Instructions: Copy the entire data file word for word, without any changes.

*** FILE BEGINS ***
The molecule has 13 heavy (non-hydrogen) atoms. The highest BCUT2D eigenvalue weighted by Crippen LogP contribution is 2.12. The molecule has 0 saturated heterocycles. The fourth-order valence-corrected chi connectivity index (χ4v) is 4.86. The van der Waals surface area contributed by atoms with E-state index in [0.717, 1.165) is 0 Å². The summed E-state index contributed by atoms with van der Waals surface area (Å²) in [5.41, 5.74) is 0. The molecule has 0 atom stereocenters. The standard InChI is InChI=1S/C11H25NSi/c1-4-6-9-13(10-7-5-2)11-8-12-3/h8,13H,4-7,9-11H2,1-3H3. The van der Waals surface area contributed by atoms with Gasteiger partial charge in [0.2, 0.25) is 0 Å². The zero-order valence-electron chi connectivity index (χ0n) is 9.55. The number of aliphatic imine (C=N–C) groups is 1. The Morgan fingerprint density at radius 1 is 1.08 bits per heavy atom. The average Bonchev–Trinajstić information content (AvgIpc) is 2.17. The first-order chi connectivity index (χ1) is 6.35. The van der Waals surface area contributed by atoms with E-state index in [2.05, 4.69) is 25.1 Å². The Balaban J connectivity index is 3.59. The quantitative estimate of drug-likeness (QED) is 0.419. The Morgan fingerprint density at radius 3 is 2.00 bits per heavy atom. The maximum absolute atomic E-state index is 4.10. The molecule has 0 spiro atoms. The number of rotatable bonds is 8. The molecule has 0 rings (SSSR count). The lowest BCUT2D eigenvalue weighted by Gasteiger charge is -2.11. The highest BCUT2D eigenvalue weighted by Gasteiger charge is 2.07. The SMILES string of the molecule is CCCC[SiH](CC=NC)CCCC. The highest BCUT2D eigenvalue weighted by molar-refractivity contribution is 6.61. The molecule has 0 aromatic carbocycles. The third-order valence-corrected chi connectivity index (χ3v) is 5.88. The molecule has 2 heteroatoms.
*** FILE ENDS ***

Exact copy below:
The molecule has 13 heavy (non-hydrogen) atoms. The highest BCUT2D eigenvalue weighted by Crippen LogP contribution is 2.12. The molecule has 0 saturated heterocycles. The fourth-order valence-corrected chi connectivity index (χ4v) is 4.86. The van der Waals surface area contributed by atoms with E-state index in [0.717, 1.165) is 0 Å². The summed E-state index contributed by atoms with van der Waals surface area (Å²) in [5.41, 5.74) is 0. The molecule has 0 atom stereocenters. The standard InChI is InChI=1S/C11H25NSi/c1-4-6-9-13(10-7-5-2)11-8-12-3/h8,13H,4-7,9-11H2,1-3H3. The van der Waals surface area contributed by atoms with Gasteiger partial charge in [0.2, 0.25) is 0 Å². The zero-order valence-electron chi connectivity index (χ0n) is 9.55. The number of aliphatic imine (C=N–C) groups is 1. The Morgan fingerprint density at radius 1 is 1.08 bits per heavy atom. The average Bonchev–Trinajstić information content (AvgIpc) is 2.17. The first-order chi connectivity index (χ1) is 6.35. The van der Waals surface area contributed by atoms with E-state index in [2.05, 4.69) is 25.1 Å². The Balaban J connectivity index is 3.59. The quantitative estimate of drug-likeness (QED) is 0.419. The Morgan fingerprint density at radius 3 is 2.00 bits per heavy atom. The maximum absolute atomic E-state index is 4.10. The molecule has 0 spiro atoms. The number of rotatable bonds is 8. The molecule has 0 rings (SSSR count). The lowest BCUT2D eigenvalue weighted by Gasteiger charge is -2.11. The highest BCUT2D eigenvalue weighted by Gasteiger charge is 2.07. The SMILES string of the molecule is CCCC[SiH](CC=NC)CCCC. The highest BCUT2D eigenvalue weighted by molar-refractivity contribution is 6.61. The molecule has 0 aromatic carbocycles. The third-order valence-corrected chi connectivity index (χ3v) is 5.88. The molecule has 2 heteroatoms.